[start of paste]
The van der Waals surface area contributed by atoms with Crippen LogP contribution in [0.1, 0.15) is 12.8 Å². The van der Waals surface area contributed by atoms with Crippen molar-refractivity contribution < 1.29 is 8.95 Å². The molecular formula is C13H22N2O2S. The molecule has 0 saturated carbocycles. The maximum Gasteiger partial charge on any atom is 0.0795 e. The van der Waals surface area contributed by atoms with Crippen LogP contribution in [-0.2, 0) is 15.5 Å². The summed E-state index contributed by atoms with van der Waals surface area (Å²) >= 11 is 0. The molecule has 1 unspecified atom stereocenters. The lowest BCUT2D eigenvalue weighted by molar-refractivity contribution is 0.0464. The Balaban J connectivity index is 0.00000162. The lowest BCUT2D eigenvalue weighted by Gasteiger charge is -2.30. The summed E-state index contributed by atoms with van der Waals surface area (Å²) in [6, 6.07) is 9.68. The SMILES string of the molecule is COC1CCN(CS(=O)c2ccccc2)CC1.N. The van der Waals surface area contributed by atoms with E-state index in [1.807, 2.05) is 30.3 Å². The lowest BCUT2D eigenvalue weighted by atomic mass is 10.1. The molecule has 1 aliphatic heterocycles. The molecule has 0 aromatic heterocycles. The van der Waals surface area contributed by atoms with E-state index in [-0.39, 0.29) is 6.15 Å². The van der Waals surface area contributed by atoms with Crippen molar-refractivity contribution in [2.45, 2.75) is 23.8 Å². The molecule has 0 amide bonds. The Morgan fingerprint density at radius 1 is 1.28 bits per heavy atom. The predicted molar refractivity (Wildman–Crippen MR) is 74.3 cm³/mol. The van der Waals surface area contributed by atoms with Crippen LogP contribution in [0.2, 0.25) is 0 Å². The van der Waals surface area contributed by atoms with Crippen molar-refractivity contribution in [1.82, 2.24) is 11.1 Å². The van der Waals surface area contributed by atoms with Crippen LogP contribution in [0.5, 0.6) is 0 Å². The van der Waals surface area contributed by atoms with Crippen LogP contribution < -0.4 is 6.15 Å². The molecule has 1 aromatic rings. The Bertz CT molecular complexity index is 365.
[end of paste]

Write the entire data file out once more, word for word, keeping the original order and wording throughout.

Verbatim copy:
The van der Waals surface area contributed by atoms with Crippen LogP contribution in [0.1, 0.15) is 12.8 Å². The van der Waals surface area contributed by atoms with Crippen molar-refractivity contribution < 1.29 is 8.95 Å². The molecular formula is C13H22N2O2S. The molecule has 0 saturated carbocycles. The maximum Gasteiger partial charge on any atom is 0.0795 e. The van der Waals surface area contributed by atoms with Crippen LogP contribution in [-0.2, 0) is 15.5 Å². The summed E-state index contributed by atoms with van der Waals surface area (Å²) >= 11 is 0. The molecule has 1 unspecified atom stereocenters. The lowest BCUT2D eigenvalue weighted by molar-refractivity contribution is 0.0464. The Balaban J connectivity index is 0.00000162. The lowest BCUT2D eigenvalue weighted by Gasteiger charge is -2.30. The summed E-state index contributed by atoms with van der Waals surface area (Å²) in [6, 6.07) is 9.68. The SMILES string of the molecule is COC1CCN(CS(=O)c2ccccc2)CC1.N. The van der Waals surface area contributed by atoms with E-state index in [1.807, 2.05) is 30.3 Å². The lowest BCUT2D eigenvalue weighted by atomic mass is 10.1. The molecule has 1 aliphatic heterocycles. The molecule has 0 aromatic heterocycles. The van der Waals surface area contributed by atoms with E-state index in [-0.39, 0.29) is 6.15 Å². The van der Waals surface area contributed by atoms with Crippen molar-refractivity contribution in [2.45, 2.75) is 23.8 Å². The molecule has 0 amide bonds. The Morgan fingerprint density at radius 1 is 1.28 bits per heavy atom. The predicted molar refractivity (Wildman–Crippen MR) is 74.3 cm³/mol. The van der Waals surface area contributed by atoms with Crippen LogP contribution in [0.2, 0.25) is 0 Å². The van der Waals surface area contributed by atoms with Crippen molar-refractivity contribution in [1.82, 2.24) is 11.1 Å². The van der Waals surface area contributed by atoms with Crippen LogP contribution in [0.5, 0.6) is 0 Å². The van der Waals surface area contributed by atoms with Crippen LogP contribution < -0.4 is 6.15 Å². The molecule has 1 aromatic rings. The Bertz CT molecular complexity index is 365.